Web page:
The disasters of dorm life

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The disasters of dorm life

This is my desk in my dorm at a previous university that I attended. Note: I did not make this mess - my roommate's friend did.

This is my desk in my dorm at a previous university that I attended. Note: I did not make this mess - my roommate's friend did.

This is my desk in my dorm at a previous university that I attended. Note: I did not make this mess - my roommate's friend did.

This is my desk in my dorm at a previous university that I attended. Note: I did not make this mess - my roommate's friend did.

Chelsea Behrens, Staff Writer

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This is my actual desk space at my dorm from my freshman year of college. I’ll be the first to admit that my room wasn’t always as clean as it should be. However, I did not make this mess. This mess was created by a friend of my roommate, who I wasn’t even friends with. She would storm in, unannounced, and act like my side of the room was open season for her to sprawl all over. Even though I was staying at my boyfriend’s apartment for the meantime, that did not mean she could act like it was her room. She never asked for my permission, and my roommate just let it all happen. As you can see from the photo, she decided to use my desk space to feast on, paint her nails, iron her clothes, and leave her makeup and razor on my chair. The worst part is that she did not keep it cleaner than she found it. Many of my personal belongings are meddled with and knocked over carelessly. It’s funny because she wasn’t even a student there anymore, but pretended to be a student to hide from her parents who didn’t know she failed almost all of her classes.

Welcome to dorm life.

Living in a dorm comes with a cost – and I don’t mean the money aspect. I mean the risk of roommates, even the ones who don’t even belong in your room. Back in Fall 2016, I attended a private Christian university named Charleston Southern University. It is located in Charleston, South Carolina. At first glance, going somewhere fifteen hours away and getting the luxury of freedom and the breeze of the Atlantic Ocean nearly thirty minutes, away is not a bad idea.

Boy do I regret going there.

At this school, residential life places a student with two other roommates, unless a student already knows far in advance who they want to room with. That way, they get first dibs on the room and possibly not having to room with anybody else. As a freshman in college, your only option is having your roommates be selected through a matchmaking process that utilizes a small survey based on hobbies, interests, majors, etc. that you’ve taken.

So what did I get stuck with? Two random roommates that I have never met before.

My chances of getting along with them were 50-50 since there’s two of them, but I’d much rather like both of them. At the end of the semester, it was easy to decipher who was the good roommate and who was the bad roommate. I’m going to leave their names out of this because I’m talking about the struggles of dorm life. Although, the people you live with is a huge part.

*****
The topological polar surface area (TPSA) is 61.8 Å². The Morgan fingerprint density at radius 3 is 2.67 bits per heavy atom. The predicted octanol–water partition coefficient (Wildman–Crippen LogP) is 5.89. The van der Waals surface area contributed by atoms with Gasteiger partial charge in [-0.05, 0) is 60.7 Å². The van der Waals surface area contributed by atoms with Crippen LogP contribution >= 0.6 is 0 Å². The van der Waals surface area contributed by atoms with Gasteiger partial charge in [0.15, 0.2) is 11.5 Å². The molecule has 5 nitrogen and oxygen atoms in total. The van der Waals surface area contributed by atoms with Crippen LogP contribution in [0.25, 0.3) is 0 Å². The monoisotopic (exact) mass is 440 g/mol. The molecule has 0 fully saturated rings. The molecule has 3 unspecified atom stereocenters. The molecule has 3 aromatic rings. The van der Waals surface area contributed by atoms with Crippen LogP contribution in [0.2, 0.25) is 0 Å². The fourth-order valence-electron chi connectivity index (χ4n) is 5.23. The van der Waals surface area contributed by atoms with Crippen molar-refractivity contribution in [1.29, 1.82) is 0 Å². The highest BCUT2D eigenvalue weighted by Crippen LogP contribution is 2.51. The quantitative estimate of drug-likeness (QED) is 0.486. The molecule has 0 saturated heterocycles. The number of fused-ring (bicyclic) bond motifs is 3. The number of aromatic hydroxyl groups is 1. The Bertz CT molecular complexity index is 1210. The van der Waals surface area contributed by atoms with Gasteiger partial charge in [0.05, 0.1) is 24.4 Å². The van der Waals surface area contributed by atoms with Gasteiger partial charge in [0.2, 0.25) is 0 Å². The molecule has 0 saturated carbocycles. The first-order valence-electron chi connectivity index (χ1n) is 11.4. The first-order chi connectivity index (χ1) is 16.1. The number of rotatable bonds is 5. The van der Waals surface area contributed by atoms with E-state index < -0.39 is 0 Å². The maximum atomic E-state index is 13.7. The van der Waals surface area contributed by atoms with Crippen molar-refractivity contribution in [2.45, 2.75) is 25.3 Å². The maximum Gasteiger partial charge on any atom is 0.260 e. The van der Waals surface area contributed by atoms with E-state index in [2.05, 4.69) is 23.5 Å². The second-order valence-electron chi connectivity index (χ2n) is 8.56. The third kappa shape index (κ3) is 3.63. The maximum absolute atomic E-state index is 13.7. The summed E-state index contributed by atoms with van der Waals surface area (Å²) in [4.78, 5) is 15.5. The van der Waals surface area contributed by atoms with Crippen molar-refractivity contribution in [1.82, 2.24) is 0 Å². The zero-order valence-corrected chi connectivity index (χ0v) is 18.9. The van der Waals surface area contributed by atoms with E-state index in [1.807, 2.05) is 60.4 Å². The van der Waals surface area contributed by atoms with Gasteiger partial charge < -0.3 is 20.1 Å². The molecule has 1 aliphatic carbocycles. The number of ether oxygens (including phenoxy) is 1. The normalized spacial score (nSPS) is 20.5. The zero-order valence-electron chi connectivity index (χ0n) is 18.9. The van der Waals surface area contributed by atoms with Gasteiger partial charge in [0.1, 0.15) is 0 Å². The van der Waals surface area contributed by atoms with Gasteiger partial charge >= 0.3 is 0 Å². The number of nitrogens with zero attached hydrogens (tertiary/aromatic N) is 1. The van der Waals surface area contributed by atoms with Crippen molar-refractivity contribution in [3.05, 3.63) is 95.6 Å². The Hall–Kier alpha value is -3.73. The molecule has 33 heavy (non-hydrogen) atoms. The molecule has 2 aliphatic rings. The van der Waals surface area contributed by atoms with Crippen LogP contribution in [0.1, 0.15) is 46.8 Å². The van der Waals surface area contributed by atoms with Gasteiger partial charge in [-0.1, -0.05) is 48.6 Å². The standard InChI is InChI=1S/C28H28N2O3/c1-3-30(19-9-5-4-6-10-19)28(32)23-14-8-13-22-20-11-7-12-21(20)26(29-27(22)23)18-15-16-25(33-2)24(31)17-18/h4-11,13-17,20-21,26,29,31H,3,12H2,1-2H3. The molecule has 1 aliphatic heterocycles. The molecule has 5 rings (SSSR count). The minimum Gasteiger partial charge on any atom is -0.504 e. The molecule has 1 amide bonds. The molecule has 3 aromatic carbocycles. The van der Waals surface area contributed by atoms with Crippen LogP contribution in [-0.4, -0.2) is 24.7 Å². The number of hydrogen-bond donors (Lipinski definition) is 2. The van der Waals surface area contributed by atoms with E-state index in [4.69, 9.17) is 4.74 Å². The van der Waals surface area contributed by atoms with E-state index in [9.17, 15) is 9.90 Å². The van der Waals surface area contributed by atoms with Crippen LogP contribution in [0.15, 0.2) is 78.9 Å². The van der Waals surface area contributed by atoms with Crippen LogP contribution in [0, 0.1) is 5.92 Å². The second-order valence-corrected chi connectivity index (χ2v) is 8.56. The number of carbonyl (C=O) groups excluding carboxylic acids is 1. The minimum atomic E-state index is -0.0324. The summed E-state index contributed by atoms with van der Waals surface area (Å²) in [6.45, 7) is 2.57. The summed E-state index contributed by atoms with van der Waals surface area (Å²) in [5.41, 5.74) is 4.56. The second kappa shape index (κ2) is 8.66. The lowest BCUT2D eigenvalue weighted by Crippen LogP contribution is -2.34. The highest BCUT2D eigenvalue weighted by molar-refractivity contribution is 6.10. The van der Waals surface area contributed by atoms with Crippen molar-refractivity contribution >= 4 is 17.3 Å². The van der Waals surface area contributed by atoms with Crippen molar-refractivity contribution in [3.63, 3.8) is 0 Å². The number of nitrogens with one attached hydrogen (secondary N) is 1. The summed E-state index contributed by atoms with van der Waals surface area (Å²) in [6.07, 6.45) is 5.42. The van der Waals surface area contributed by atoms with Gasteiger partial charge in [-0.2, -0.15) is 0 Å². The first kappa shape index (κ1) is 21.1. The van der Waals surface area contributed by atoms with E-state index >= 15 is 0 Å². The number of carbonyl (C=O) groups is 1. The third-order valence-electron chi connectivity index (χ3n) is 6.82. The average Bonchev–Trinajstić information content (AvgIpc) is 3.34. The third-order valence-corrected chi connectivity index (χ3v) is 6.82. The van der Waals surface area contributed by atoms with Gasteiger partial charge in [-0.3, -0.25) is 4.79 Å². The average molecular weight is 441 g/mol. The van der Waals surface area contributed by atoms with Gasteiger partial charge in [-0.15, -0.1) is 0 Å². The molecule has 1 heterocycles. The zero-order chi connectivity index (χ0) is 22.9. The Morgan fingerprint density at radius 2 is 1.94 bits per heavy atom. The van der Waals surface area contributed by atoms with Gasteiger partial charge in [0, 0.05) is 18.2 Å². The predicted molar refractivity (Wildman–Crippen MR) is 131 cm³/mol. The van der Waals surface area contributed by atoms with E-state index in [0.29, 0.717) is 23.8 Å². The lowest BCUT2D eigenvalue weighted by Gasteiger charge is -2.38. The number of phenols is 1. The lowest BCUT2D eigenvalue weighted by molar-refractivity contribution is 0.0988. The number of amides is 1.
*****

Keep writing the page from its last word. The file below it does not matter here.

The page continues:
I’m going to explain this as simply as I can because there is only so much that I can ramble on about dorm life. The good roommate communicated with me when we needed to get our room cleaned for room inspections, which occurred twice a month. The bad roommate helped clean up once maybe, but ditched our inspections most nights when she said she’d be there.

She also needed to do her laundry one day for inspections and I kept bugging her to get her part done because I was not going to be responsible for her dirty laundry. Then when I peeked into her laundry basket, I noticed a swarm of ants crawling all throughout her clothes. That’s when she finally decided to show up for a room inspection.

It turned out that our room and our suitemates’ (the two girls next door to us who share a bathroom with us) room had gotten an infestation of ants from the flooding.

I’m appalled that this happened when students like myself pay thousands of dollars to live on campus and get an “enriching” experience –yeah right. All in all, a big part of dorm life is being roomed with people that you get along with. Living in a dorm with other people that make you uncomfortable can lead you to feel unsafe and unwilling to want to ever live on campus again.

After I graduate Elgin Community College this semester, I have decided to allow myself to try this again, but with only one other roommate and at a different school, Lindenwood University in St. Louis, Missouri. We get a private bathroom too. The only reason for this though is because the off-campus housing and apartment options were full by the time I was able to select anything because current students get first-pick –how unfortunate.

Otherwise, my advice to anyone who wants to live in a dorm, is to only room with one other person, get along with that person, and work as a team to make the school year enjoyable and not miserable. Any student attending a university pays too much to be depressed or live in fear because of a bad roommate and their unwanted posse, like in my case.

Oh and one more piece of advice: do not share a bathroom with the room on the other side. Some or none of the students will keep the bathroom clean. You can guess the rest from there on if the bathroom does not stay tidy, especially for girls.

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The disasters of dorm life